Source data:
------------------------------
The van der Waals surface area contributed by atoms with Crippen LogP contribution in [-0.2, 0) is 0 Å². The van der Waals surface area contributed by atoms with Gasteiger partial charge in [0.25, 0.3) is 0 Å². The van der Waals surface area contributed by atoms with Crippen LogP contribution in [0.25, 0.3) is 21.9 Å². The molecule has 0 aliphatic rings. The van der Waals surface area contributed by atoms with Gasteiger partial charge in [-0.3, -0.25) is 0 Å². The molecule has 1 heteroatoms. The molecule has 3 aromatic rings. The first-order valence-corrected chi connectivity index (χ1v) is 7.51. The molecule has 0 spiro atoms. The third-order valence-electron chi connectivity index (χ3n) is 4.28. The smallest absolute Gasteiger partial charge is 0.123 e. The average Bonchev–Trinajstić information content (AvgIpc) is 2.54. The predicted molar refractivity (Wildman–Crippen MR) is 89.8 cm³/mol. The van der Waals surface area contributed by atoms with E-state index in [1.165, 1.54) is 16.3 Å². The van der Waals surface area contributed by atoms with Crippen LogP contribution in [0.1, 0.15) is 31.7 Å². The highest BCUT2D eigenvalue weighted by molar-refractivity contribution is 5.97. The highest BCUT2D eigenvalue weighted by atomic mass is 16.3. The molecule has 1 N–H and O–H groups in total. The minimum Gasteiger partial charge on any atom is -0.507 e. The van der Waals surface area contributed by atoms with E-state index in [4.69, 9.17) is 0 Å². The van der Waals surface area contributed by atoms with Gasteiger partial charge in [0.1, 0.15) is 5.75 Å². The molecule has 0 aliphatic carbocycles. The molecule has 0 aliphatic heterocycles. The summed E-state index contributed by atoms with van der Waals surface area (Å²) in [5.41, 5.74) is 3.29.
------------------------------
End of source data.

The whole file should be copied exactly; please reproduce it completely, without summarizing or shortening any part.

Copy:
The van der Waals surface area contributed by atoms with Crippen LogP contribution in [-0.2, 0) is 0 Å². The van der Waals surface area contributed by atoms with Gasteiger partial charge in [0.25, 0.3) is 0 Å². The van der Waals surface area contributed by atoms with Crippen LogP contribution in [0.25, 0.3) is 21.9 Å². The molecule has 0 aliphatic rings. The van der Waals surface area contributed by atoms with Gasteiger partial charge in [-0.3, -0.25) is 0 Å². The molecule has 1 heteroatoms. The molecule has 3 aromatic rings. The first-order valence-corrected chi connectivity index (χ1v) is 7.51. The molecule has 0 spiro atoms. The third-order valence-electron chi connectivity index (χ3n) is 4.28. The smallest absolute Gasteiger partial charge is 0.123 e. The average Bonchev–Trinajstić information content (AvgIpc) is 2.54. The predicted molar refractivity (Wildman–Crippen MR) is 89.8 cm³/mol. The van der Waals surface area contributed by atoms with E-state index in [1.165, 1.54) is 16.3 Å². The van der Waals surface area contributed by atoms with Crippen LogP contribution in [0.1, 0.15) is 31.7 Å². The highest BCUT2D eigenvalue weighted by molar-refractivity contribution is 5.97. The highest BCUT2D eigenvalue weighted by atomic mass is 16.3. The molecule has 1 N–H and O–H groups in total. The minimum Gasteiger partial charge on any atom is -0.507 e. The van der Waals surface area contributed by atoms with E-state index in [4.69, 9.17) is 0 Å². The van der Waals surface area contributed by atoms with Gasteiger partial charge in [0.1, 0.15) is 5.75 Å². The molecule has 0 aliphatic carbocycles. The molecule has 0 aliphatic heterocycles. The summed E-state index contributed by atoms with van der Waals surface area (Å²) in [5.41, 5.74) is 3.29.